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14 years of Livejournalling, and hopefully, more to come.

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The Promise of Philosophy

:: The Promise of Philosophy Part I ::

(quoted from the Landmark Forum)

"Once upon a time, philosophy promised more than simply contents of thought,” writes Robert Nozick in his Introduction to The Examined Life1. What beyond contents of thought could philosophy possibly promise?

We know from personal experience that over time our knowledge, which can be considered “contents of thought,” grows. Yet we realize that many of our problems and sufferings can be traced to inadequate knowledge. Moreover, at times we are aware that we are not open to new knowledge, knowledge that would make a difference in the quality of our lives. This awareness of how closed or open we are to knowledge may be our most important knowledge. Access to new knowledge, and not simply the contents of thought, is one of the more important promises of philosophy.

Not surprisingly this leads us to Socrates who extols the virtues of self-knowledge. Self-knowledge changes how we act and think, and leads us to wisdom. Socrates urges Charmides “to examine both what he knows and what he does not.” (167a3-4).2 Examining what we do not know entails not only discovering what we know we do not know--e.g. How to caramelize onions or steer a submarine--it also, and more enticingly, entails discovering what we do not know that we do not know. Exploring and confronting this doubled unknown are basic to the original promise and practice of philosophy.

Such inquiry requires dialogue, because alone we cannot see what we cannot see. It takes another person--as coach, teacher, mentor, therapist, or philosopher-- to guide us to recognize and acknowledge the limitations of our own multi-layered ignorance. Knowledge of self, Socrates shows, requires guidance.

Today philosophy resides primarily in the university and on the printed page, where academic approaches focus on "contents of thought," to reuse Nozick's phrase, rather than on self-knowledge. This is not to suggest that Socratic dialogue is not practiced at all in university settings, but to say that academic philosophy seldom makes self-knowledge its over-riding concern. The purpose of this paper is to reexamine, through a contemporary approach, the promise of philosophy as the practical art of uncovering and expanding self-knowledge and thereby generating unforeseen ways of being in everyday life.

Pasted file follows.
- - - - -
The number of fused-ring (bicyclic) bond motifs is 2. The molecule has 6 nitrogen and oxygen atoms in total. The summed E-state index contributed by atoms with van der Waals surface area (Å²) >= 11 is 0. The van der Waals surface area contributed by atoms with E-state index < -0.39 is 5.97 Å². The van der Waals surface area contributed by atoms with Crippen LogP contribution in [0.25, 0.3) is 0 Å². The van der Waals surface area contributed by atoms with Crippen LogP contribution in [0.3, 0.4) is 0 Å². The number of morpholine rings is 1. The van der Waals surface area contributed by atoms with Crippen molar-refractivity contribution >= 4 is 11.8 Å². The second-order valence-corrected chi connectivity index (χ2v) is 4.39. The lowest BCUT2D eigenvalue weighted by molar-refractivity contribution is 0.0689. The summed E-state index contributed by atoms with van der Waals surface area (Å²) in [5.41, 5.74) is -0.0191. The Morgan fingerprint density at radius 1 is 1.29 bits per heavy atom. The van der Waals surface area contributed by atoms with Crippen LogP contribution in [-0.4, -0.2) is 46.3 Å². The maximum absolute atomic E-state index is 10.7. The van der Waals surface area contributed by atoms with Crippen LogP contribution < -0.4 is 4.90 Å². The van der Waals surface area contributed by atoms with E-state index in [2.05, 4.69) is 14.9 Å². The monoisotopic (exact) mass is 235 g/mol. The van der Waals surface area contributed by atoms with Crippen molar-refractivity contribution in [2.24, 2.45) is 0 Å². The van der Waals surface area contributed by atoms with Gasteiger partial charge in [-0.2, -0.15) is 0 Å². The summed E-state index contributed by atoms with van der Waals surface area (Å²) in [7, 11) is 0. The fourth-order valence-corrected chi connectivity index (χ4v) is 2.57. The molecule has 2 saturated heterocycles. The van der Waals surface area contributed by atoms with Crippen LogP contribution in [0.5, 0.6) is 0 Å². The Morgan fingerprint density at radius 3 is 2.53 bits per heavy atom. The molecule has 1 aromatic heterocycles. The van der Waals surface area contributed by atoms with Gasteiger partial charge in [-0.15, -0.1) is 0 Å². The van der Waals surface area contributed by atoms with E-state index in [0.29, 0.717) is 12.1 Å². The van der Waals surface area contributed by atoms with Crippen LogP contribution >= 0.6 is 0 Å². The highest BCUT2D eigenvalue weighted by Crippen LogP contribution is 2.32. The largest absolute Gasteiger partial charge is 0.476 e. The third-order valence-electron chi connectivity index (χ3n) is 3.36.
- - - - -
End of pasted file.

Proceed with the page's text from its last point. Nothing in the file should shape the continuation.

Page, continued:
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Knowledge is historically ‘top-down’ - grand narratives are being passed down from the head of power to us as knowledge. This is reinforced in the above passage where new self-knowledge is believed to be acquired through “guidance” from a source of authority.

However, such an acquisition of new self-knowledge is problematic cos we can never really know if it is true or false, right or wrong, if it is being passed down to us like that – the source of authority validates its truth and could imbue it with their own sets of believes and standards.

Philosophy is often being reinforced as such grand narratives without questioning its own objectivity and truth. New self-knowledge may just be someone else’s knowledge from someone else. And so it becomes a viscous cycle - there’s no ‘real knowledge’ after all. We are left oppressed and burdened with finding all the answers for ourselves.

And so the famous saying goes - “an unexamined life is not worth living”, but without considering the problematic construction of knowledge and philosophy which will distort the whole examination of life - then life is not really worth examining at all right?

i always love socrates' quotes...so...all-inspiring innit? HEH!

i always love socrates' quotes...so...all-inspiring innit? HEH!

it is during circumstances that one, after filtering knowledge, makes his best decisions on certain aspects of life.

religion is a good example.

It’s life’s illusions I recall ... I really don’t know life at all ...

Well, thanks for the intellectual stimulation nonetheless. Stay well, my friend and I'll look forward to being stimulated ( ooooo .... :P ) and inspired by more of your thoughts.

(off-topic) i never got to thank you how much i love your gift. i have to mail you something! when i received it i teared up. you made a tough guy cry!

Hey no worries, mate! Glad you love it. What’s important is that you’re happy and well :) I’m coming back really soon … in 8 weeks time to be precise and we will definitely catch up then. In the meantime, you’ll be in my thoughts … do take care and keep in touch!

I would like to think Awareness and Knowledge is a double edged sword.

I agree to the notion of 'access to new knowledge, and not simply the contents of thought, is one of the more important promises of philosophy.'

The Internet revolutionize this promise greatly.

paragraph 4 describes yourself: coach, teacher, mentor, counselor, philosopher. yet you're constantly on the lookout for someone who could do the same to you, but often in the context of a few liners, or that special line which is as good as gold for you.

can't wait for part 2.

some random thoughts:
-western philosophy is very different from eastern philosophy

-philosophy is a flexible religion too, in someways

-hmm, personally, i think when life starts being more of a disconnected mystery rather than a breath of joy and bittersweetness to a person, that person is probably thinking too much and needs to start living and being a bit more. (this is not a critcism, btw)

life can be a disconnected mystery and a breath of joy and also bittersweet all at the same time...


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